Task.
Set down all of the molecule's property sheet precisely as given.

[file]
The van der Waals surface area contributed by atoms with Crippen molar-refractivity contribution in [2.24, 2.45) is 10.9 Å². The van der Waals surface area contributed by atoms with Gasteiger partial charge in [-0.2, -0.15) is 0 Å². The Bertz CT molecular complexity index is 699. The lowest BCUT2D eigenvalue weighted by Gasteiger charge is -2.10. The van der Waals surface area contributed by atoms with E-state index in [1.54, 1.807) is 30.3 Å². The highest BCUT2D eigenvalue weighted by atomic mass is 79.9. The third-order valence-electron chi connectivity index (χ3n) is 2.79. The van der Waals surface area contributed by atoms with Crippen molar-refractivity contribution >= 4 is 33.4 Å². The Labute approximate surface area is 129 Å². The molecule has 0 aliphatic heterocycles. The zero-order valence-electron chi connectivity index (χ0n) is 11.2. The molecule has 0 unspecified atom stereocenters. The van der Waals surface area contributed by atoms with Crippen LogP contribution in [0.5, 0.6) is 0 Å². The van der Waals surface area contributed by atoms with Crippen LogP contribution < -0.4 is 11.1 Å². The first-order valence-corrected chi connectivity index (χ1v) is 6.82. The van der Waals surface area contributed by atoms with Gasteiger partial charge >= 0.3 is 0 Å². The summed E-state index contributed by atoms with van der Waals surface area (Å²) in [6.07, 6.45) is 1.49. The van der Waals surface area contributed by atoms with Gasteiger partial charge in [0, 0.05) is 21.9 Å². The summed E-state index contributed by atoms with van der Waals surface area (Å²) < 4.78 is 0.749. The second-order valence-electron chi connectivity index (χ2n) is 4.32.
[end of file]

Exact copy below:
The van der Waals surface area contributed by atoms with Crippen molar-refractivity contribution in [2.24, 2.45) is 10.9 Å². The van der Waals surface area contributed by atoms with Gasteiger partial charge in [-0.2, -0.15) is 0 Å². The Bertz CT molecular complexity index is 699. The lowest BCUT2D eigenvalue weighted by Gasteiger charge is -2.10. The van der Waals surface area contributed by atoms with E-state index in [1.54, 1.807) is 30.3 Å². The highest BCUT2D eigenvalue weighted by atomic mass is 79.9. The third-order valence-electron chi connectivity index (χ3n) is 2.79. The van der Waals surface area contributed by atoms with Crippen molar-refractivity contribution >= 4 is 33.4 Å². The Labute approximate surface area is 129 Å². The molecule has 0 aliphatic heterocycles. The zero-order valence-electron chi connectivity index (χ0n) is 11.2. The molecule has 0 unspecified atom stereocenters. The van der Waals surface area contributed by atoms with Crippen LogP contribution in [0.5, 0.6) is 0 Å². The van der Waals surface area contributed by atoms with Crippen LogP contribution < -0.4 is 11.1 Å². The first-order valence-corrected chi connectivity index (χ1v) is 6.82. The van der Waals surface area contributed by atoms with Gasteiger partial charge >= 0.3 is 0 Å². The summed E-state index contributed by atoms with van der Waals surface area (Å²) in [6.07, 6.45) is 1.49. The van der Waals surface area contributed by atoms with Gasteiger partial charge in [0, 0.05) is 21.9 Å². The summed E-state index contributed by atoms with van der Waals surface area (Å²) < 4.78 is 0.749. The second-order valence-electron chi connectivity index (χ2n) is 4.32.